Brian Matusz, here being ejected from Saturday's game against the Marlins for having a foreign substance on his arm, is appealing is eight-game suspension. (Rob Foldy/Getty Images)

On heels of latest pitcher controversy, John Farrell wants MLB to approve substance for better grip

Rob Bradford
May 25, 2015 - 10:38 am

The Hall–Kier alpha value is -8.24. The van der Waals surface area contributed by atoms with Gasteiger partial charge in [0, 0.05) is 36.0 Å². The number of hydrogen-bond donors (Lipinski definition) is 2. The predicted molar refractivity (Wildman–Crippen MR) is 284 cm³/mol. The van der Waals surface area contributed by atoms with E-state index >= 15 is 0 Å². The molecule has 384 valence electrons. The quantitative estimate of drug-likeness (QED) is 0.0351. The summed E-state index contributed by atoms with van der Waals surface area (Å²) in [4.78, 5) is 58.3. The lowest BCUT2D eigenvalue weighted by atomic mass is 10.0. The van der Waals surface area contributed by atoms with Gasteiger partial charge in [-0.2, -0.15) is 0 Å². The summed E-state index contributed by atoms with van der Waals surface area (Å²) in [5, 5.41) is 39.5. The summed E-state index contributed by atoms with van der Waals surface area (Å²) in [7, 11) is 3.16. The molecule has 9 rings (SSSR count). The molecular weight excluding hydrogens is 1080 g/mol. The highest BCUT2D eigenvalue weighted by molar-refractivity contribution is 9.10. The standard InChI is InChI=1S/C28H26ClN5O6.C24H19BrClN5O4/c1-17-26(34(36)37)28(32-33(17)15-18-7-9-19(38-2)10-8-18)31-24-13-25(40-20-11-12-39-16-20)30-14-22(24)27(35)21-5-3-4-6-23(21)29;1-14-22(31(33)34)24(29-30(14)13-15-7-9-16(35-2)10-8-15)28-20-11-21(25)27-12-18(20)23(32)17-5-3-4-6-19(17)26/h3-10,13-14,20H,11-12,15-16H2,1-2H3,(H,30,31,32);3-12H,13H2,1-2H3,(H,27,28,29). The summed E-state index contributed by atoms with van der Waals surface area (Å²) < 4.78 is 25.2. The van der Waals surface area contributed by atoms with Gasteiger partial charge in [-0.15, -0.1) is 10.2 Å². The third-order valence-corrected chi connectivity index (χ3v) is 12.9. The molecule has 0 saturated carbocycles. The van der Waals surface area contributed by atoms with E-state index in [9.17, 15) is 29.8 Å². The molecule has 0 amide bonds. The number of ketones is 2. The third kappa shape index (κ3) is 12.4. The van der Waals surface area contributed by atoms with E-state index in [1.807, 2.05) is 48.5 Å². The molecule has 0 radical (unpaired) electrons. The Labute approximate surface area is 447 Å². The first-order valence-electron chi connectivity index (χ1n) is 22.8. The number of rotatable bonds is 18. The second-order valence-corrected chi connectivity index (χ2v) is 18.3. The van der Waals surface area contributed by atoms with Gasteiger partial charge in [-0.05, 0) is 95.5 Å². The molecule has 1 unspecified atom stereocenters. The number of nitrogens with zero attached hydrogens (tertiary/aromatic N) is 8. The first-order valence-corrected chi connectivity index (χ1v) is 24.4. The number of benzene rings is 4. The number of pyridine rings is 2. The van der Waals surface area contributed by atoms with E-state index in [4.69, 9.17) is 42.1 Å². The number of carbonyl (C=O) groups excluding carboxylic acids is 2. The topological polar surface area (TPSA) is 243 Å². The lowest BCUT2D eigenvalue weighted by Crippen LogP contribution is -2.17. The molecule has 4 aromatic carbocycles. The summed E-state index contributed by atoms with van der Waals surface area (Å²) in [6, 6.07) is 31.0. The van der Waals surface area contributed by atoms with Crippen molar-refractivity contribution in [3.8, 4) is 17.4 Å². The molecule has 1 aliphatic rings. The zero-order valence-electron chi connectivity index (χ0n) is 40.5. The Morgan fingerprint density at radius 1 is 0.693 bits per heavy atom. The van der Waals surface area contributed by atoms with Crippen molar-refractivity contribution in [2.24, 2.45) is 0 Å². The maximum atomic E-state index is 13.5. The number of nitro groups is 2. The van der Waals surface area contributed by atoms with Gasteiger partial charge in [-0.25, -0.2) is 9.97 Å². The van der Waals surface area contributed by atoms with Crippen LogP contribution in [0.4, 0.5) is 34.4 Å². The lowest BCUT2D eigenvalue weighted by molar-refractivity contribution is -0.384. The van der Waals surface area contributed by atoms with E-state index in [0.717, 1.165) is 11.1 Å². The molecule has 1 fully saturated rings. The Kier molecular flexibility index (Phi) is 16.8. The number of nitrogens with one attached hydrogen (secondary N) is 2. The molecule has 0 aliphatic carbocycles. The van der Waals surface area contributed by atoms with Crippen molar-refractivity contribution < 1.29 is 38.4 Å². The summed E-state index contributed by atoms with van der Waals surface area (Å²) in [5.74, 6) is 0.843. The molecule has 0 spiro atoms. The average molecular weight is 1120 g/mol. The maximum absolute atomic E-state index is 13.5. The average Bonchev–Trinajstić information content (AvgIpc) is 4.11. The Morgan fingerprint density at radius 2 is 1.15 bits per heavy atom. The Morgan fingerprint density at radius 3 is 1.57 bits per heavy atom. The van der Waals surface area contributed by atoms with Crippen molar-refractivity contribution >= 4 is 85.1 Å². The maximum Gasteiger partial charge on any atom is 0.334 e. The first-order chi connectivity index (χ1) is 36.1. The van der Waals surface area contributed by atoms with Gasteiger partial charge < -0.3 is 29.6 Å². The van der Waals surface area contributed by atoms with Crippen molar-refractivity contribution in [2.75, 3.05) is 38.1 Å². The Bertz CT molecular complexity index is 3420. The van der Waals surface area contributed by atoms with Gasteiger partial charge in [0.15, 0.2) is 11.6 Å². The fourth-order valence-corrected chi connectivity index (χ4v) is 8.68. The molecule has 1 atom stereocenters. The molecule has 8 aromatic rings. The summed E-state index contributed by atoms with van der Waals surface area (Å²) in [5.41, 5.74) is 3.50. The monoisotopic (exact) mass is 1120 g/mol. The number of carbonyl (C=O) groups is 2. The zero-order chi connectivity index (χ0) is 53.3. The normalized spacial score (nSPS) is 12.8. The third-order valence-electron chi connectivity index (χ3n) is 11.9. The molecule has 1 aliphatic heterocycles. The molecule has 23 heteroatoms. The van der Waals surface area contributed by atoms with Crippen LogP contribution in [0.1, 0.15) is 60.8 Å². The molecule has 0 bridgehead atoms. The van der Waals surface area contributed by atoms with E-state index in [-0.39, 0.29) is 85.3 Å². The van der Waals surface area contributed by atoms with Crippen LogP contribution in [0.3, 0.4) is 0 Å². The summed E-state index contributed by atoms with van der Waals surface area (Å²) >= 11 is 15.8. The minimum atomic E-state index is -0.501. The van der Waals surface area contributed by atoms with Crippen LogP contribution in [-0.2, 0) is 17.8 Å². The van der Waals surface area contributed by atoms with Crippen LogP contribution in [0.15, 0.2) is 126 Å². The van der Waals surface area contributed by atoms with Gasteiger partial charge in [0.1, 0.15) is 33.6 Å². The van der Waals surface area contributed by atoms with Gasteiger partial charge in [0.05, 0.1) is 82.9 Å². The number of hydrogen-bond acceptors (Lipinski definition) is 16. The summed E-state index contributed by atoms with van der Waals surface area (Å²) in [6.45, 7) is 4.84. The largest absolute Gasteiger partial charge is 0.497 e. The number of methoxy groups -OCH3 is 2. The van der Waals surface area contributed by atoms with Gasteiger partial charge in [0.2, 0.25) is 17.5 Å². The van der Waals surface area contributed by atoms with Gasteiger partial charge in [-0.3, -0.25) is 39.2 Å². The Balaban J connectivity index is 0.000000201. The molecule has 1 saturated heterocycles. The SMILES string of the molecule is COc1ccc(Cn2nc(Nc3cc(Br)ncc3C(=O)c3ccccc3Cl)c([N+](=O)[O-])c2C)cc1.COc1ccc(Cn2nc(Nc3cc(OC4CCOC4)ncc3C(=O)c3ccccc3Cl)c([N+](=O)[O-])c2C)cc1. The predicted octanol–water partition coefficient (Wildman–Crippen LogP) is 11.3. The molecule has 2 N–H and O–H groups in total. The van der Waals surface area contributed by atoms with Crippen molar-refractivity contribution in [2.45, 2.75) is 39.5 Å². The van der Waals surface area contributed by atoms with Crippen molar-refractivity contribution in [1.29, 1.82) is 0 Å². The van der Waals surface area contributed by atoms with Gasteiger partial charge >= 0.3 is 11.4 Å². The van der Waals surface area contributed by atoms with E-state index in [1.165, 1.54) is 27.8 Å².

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MINNEAPOLIS -- With another major league pitcher getting suspended for the use of a foreign substance -- Baltimore's Brian Matusz, who is appealing his eight-game ban -- Red Sox manager John Farrell suggested there should be another look at the rules of baseball. Talking to the media prior to his team's series opener against the Twins at Target Field on Monday, Farrell said MLB might want to look for a new substance that helps the pitcher with his grip on the baseball that is considered legal. "I would like to see an approved substance that pitchers can use," Farrell said. "Because when we take a manufactured baseball and rub it with dirt, it's going to create a slippery feeling to it. The mud residue leaves a film on it that you don't necessarily feel a good, consistent grip. Unless you go to a ball like the one used in Japan where it's got a tacky feel to it. But I'd like to see something that's approved that everyone can use. I think if you poll any hitter, the hitter wants to know that the ball's got a grip. The ball's not going to get away from [the pitcher]." Matusz, who was ejected from Saturday's game against the Marlins for having a substance on his right arm, is the second MLB pitcher in a week to be disciplined for using an illegal substance on the baseball. The Braves' Will Smith also was suspended eight games for using what he said was a combination of rosin and sunscreen -- also on his right arm. "I think any time the game loses players for eight to 10 games, I think it makes us as an industry look within," Farrell said. "If a number of pitchers are putting themselves at risk and the belief is a widespread number of pitchers are using it, why would we not look to improve the game? Nobody wants to see pitchers sidelined." The Red Sox were involved in a similar controversy two years ago, when Clay Buchholz was accused by the Blue Jays radio broadcast crew of using a rosin-sunscreen mix to get a better grip. He was never penalized, and a number of people came to his defense, saying he was simply trying to get a better grip rather than get the ball to move unnaturally. "I don't think a grip gives you an ability to make the ball do different things," Farrell said Monday. "You're looking for feel in the hand and overall command. And a grip. I think if you even ask a hitter, they're going to say that a substance makes a ball do different things. It's not like scuffing it. Now, as long as it's a tacky substance. Not Vaseline, where you've got spitter action." Farrell, who early last season alerted umpires that Yankees pitcher Michael Pineda was using a foreign substance, leading to Pineda's ejection and a 10-game suspension, said MLB should consider following the lead of Japanese baseball, which he said uses balls that are easier to grip. "I don't know what they use. But when you take a ball out of there ... plus they don't rub the ball up with dirt. They're rubbed up with a little bit of sand, if anything so it doesn't leave a film on it," he said. "The leather itself has got a tackiness to it that it is a distinctly different feel in the hand of a pitcher." Added Farrell: "The Japanese ball is completely different and I think pitchers would prefer to use a ball  that ... they're looking for some tackiness or some added grip. And the Japanese ball clearly provides that."

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